Mild Cognitive Impairment
People living with mild cognitive impairment (commonly referred to as MCI) have problems with memory, language, thinking or judgement that are greater than the cognitive changes associated with normal aging. As its name implies, the problems experienced are considered mild – not as severe as the symptoms experienced by a person living with dementia.
The cognitive changes associated with MCI are usually not serious enough to interfere with a person’s daily life and independence. However, friends and the person living with MCI may notice these changes and they can be measured in tests.
A person with MCI can experience a wide range of cognitive symptoms, such as:
- Memory problems (for the majority of people with MCI, memory is the ability most affected),
- Impaired thinking skills,
- Language difficulties,
- Disorientation in time and space,
- Poor judgement, and
- Impaired depth perception.
MCI may increase your risk of developing Alzheimer’s disease or another dementia. However, some people remain stable and others may even show an improvement in cognitive abilities over time. Not everyone diagnosed with MCI goes on to develop dementia. There is no single cause or outcome for people diagnosed with MCI.
Learn more about the differences in memory between a person living with mild cognitive impairment, a person living with dementia and a person experiencing normal age-related changes in memory.
Learning the Ropes for Living with MCI™
Learning the Ropes for Living with MCITM is a program focused on optimizing cognitive health through lifestyle choices, memory training, and psychosocial support. It is aimed at older adults and their close family members/friends, who are living in the community, and are experiencing Mild Cognitive Impairment (MCI). MCI refers to cognitive decline, commonly involving memory that is greater than expected for age, but does not markedly compromise independence in carrying out daily responsibilities.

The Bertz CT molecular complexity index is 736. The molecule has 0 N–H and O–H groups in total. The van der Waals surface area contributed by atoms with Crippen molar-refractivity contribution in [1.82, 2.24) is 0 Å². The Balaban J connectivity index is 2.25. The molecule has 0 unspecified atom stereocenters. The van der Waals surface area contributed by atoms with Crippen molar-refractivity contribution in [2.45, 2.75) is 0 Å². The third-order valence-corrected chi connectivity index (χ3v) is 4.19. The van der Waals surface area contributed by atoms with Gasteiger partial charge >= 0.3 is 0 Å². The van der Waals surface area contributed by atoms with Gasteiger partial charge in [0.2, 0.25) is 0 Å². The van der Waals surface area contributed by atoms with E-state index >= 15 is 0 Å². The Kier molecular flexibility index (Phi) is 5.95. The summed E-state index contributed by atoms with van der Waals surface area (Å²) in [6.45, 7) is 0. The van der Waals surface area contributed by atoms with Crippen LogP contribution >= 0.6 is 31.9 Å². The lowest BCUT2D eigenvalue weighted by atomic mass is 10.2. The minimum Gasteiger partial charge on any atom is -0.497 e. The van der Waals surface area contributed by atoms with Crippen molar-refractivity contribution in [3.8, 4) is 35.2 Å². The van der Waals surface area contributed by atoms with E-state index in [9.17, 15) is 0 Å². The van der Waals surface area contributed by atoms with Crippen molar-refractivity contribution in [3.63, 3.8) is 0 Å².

Program content includes:
- Education about MCI and lifestyle factors for promoting cognitive health and reducing risk of dementia;
- Memory training involving practical strategies aimed at improving everyday remembering, such as memory for names, appointments, location of items, and things to do,
- Family support focused on discovering approaches for effectively living with a relative experiencing MCI.
The overreaching long term goals of this group are to prevent or delay the onset of clinical dementia in persons with mild cognitive impairment and to prevent or minimize physical and mental health decline in their close family members.
Contact your local office
Haldimand Norfolk: 519-428-7771